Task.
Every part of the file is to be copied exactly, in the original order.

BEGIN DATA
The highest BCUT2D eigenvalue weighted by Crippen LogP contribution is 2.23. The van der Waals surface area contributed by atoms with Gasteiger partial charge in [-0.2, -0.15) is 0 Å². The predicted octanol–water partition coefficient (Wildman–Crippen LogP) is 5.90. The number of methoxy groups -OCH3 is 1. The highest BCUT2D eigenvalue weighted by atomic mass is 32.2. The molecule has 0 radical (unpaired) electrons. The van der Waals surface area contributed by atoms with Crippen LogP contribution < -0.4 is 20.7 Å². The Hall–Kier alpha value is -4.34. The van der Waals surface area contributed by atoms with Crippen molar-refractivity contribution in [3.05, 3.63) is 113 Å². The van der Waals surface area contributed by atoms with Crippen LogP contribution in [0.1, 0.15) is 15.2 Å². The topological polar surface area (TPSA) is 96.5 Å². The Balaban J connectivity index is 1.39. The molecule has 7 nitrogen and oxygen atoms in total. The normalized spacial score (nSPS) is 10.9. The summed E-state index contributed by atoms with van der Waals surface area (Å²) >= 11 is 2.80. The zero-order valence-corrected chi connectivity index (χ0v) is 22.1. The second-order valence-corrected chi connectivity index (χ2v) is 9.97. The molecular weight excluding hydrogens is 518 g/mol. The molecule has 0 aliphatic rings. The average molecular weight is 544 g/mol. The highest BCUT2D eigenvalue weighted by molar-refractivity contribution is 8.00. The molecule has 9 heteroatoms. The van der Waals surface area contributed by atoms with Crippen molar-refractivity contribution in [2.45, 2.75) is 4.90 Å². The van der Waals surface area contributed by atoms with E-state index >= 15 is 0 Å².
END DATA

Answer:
The highest BCUT2D eigenvalue weighted by Crippen LogP contribution is 2.23. The van der Waals surface area contributed by atoms with Gasteiger partial charge in [-0.2, -0.15) is 0 Å². The predicted octanol–water partition coefficient (Wildman–Crippen LogP) is 5.90. The number of methoxy groups -OCH3 is 1. The highest BCUT2D eigenvalue weighted by atomic mass is 32.2. The molecule has 0 radical (unpaired) electrons. The van der Waals surface area contributed by atoms with Crippen LogP contribution < -0.4 is 20.7 Å². The Hall–Kier alpha value is -4.34. The van der Waals surface area contributed by atoms with Crippen molar-refractivity contribution in [3.05, 3.63) is 113 Å². The van der Waals surface area contributed by atoms with Crippen LogP contribution in [0.1, 0.15) is 15.2 Å². The topological polar surface area (TPSA) is 96.5 Å². The Balaban J connectivity index is 1.39. The molecule has 7 nitrogen and oxygen atoms in total. The normalized spacial score (nSPS) is 10.9. The summed E-state index contributed by atoms with van der Waals surface area (Å²) >= 11 is 2.80. The zero-order valence-corrected chi connectivity index (χ0v) is 22.1. The second-order valence-corrected chi connectivity index (χ2v) is 9.97. The molecular weight excluding hydrogens is 518 g/mol. The molecule has 0 aliphatic rings. The average molecular weight is 544 g/mol. The highest BCUT2D eigenvalue weighted by molar-refractivity contribution is 8.00. The molecule has 9 heteroatoms. The van der Waals surface area contributed by atoms with Crippen molar-refractivity contribution in [2.45, 2.75) is 4.90 Å². The van der Waals surface area contributed by atoms with E-state index >= 15 is 0 Å².